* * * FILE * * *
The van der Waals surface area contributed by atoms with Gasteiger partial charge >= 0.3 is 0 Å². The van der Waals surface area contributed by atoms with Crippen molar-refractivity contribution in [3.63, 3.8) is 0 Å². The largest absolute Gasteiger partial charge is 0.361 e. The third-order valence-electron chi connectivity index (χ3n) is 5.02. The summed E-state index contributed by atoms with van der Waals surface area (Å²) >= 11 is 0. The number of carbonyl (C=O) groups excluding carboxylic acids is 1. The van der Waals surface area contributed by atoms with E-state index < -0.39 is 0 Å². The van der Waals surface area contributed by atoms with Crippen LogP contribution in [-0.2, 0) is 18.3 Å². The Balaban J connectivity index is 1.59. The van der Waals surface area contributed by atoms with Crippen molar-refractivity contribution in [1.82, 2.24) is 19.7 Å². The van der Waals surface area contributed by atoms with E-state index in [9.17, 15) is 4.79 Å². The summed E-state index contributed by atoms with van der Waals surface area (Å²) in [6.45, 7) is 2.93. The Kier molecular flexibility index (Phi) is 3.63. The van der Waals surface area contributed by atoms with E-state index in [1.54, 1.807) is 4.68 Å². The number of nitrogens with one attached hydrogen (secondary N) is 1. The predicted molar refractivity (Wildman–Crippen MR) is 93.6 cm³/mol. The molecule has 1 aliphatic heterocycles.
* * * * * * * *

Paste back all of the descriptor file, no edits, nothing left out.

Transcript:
The van der Waals surface area contributed by atoms with Gasteiger partial charge >= 0.3 is 0 Å². The van der Waals surface area contributed by atoms with Crippen molar-refractivity contribution in [3.63, 3.8) is 0 Å². The largest absolute Gasteiger partial charge is 0.361 e. The third-order valence-electron chi connectivity index (χ3n) is 5.02. The summed E-state index contributed by atoms with van der Waals surface area (Å²) >= 11 is 0. The number of carbonyl (C=O) groups excluding carboxylic acids is 1. The van der Waals surface area contributed by atoms with E-state index < -0.39 is 0 Å². The van der Waals surface area contributed by atoms with Crippen LogP contribution in [-0.2, 0) is 18.3 Å². The Balaban J connectivity index is 1.59. The van der Waals surface area contributed by atoms with Crippen molar-refractivity contribution in [1.82, 2.24) is 19.7 Å². The van der Waals surface area contributed by atoms with E-state index in [9.17, 15) is 4.79 Å². The summed E-state index contributed by atoms with van der Waals surface area (Å²) in [6.45, 7) is 2.93. The Kier molecular flexibility index (Phi) is 3.63. The van der Waals surface area contributed by atoms with E-state index in [1.54, 1.807) is 4.68 Å². The number of nitrogens with one attached hydrogen (secondary N) is 1. The predicted molar refractivity (Wildman–Crippen MR) is 93.6 cm³/mol. The molecule has 1 aliphatic heterocycles.